With this post we are starting a new feature at PEA Soup: Author replies to book reviews published in Ethics. Our inaugural discussion is between Chrisoula Andreou (Utah) and Justin Snedegar (St. Andrews). Chrisoula reviews Justin’s new book, Contrastive Reasons (OUP, 2017) here. Justin Snedegar’s reply follows below.
Thanks first of all to the Daves for the opportunity to continue the discussion here. And thanks most of all to Chrisoula for her excellent review of my book. Her questions and objections have given me the chance to think harder about some central issues that didn’t receive all the attention they deserved in the book. In particular, she’s made clear that there are important questions about the nature of the objectives the promotion of which I appeal to in my contrastive analyses of reasons. I used a desire to remain neutral between competing views of these objectives as an excuse for not discussing them much, but this neutrality was about relatively substantive questions about whether the objectives were desires, values, etc. Chrisoula’s objections show that there are questions about structural or formal features of objectives and of the promotion relation which are crucial for my theory, and indeed for many theories of reasons.
Call for Abstracts
May 20-22, 2018, Moonrise Hotel, St. Louis, MO
Keynote Speaker: Mark van Roojen (Nebraska)
SLACRR provides a forum for new work on practical and theoretical reason, broadly construed. Please submit an anonymized abstract of 750-1500 words by January 15, 2018 to SLACRR@gmail.com. In writing your abstract, please bear in mind that full papers should be suitable for a 30 minute presentation. Please attach your abstract as a pdf file, the name of which should be based upon the title of your abstract. (In other words, don’t name your file FILE.pdf or ABSTRACT.pdf)
Papers accepted this year will be eligible for publication in a special issue of Res Philosophica on the topic of reasons and rationality to be published in the first half of 2019. Furthermore, one essay published in the issue will receive a $3,000 prize for best paper. Authors of accepted papers may, but need not, submit their paper to this special issue. Submissions of full papers for the issue will be due August 31, 2018, and will be blind reviewed. Questions regarding the special issue of Res Philosophica can be directed to the editor, Joe Salerno, at email@example.com
Much is made these days of ideological bubbles and commitment cocoons (OK, I made up that one), in which people stick to their beliefs regardless of any “evidence” or “reasoning” otherwise. But, let’s admit it, it’s hard to change your mind about something you’ve been committed to solely based on your assessment of reasons. This is true even for — perhaps especially for — professional philosophers.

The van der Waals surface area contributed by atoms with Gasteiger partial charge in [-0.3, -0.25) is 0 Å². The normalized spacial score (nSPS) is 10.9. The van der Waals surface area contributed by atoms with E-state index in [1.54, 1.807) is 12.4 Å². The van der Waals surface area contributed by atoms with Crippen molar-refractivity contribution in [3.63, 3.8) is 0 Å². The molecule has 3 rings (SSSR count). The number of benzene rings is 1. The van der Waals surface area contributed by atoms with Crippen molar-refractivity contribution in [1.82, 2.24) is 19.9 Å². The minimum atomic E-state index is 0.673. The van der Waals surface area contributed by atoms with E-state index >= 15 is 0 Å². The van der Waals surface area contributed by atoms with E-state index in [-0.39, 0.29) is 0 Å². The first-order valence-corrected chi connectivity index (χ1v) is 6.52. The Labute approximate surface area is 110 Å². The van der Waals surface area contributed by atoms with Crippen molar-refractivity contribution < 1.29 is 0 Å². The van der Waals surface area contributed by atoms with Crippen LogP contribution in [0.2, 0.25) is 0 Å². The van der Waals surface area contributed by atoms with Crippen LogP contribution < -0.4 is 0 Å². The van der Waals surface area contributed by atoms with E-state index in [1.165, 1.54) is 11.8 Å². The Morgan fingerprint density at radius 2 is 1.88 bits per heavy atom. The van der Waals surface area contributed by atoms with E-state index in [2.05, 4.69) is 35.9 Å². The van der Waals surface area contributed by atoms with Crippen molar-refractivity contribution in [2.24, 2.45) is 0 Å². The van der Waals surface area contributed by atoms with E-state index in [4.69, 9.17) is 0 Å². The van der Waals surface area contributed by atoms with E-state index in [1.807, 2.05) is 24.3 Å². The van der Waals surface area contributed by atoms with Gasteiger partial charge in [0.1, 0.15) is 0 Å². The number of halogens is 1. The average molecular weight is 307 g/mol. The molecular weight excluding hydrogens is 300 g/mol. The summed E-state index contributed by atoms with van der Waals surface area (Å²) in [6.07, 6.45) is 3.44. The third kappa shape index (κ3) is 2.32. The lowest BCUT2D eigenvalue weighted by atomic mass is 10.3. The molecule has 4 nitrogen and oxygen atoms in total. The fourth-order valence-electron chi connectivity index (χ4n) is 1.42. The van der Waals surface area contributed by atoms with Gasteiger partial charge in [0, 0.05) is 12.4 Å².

It might be worth hearing, then, about your true conversion stories and the role contrary reasons played for you: What moral/political view were you committed to — perhaps even published about — that you abandoned solely in the face of good reasons otherwise? Were the reasons available to you all along and you just saw them in a newly salient light, or were they new reasons to you? Have you “backslid”? Have you gone on to publish on the contrary view? (See my conversion story below the fold.)
St. Louis Annual Conference on Reasons and Rationality 2017
May 21-23, 2017
Keynote: Kieran Setiya (MIT)
There’s a longstanding dispute about whether psychopaths are morally responsible. For our purposes, just stipulate that psychopaths are blind to moral reasons, that is, they lack moral, or normative, competence. There’s not much disagreement on this point (for psychopaths who score very highly on the Hare Checklist). The disagreement, instead, is over whether normative competence is necessary for moral responsibility. Suppose a psychopath sees that hitting you with a baseball bat will cause you pain, but he does it anyway because it’s fun. So, it’s thought, he judges hitting you to be worth doing, and he also judges that your interests don’t matter. Isn’t that sufficient to ground apt moral blame, and so sufficient for his being morally responsible?
Or so a school of thought goes (represented by Tim Scanlon, Angela Smith, Matt Talbert, and Pamela Hieronymi). What matters is that the psychopath at least has the rational capacity to form judgments of worth, i.e., make evaluative judgments of reasons. If he does, then it doesn’t matter if he’s blind to one subset of reasons; he’s still blameworthy for judging that the bad thing is worth doing and judging that other considerations don’t matter.
I want to try out an argument against this stance and see what you think.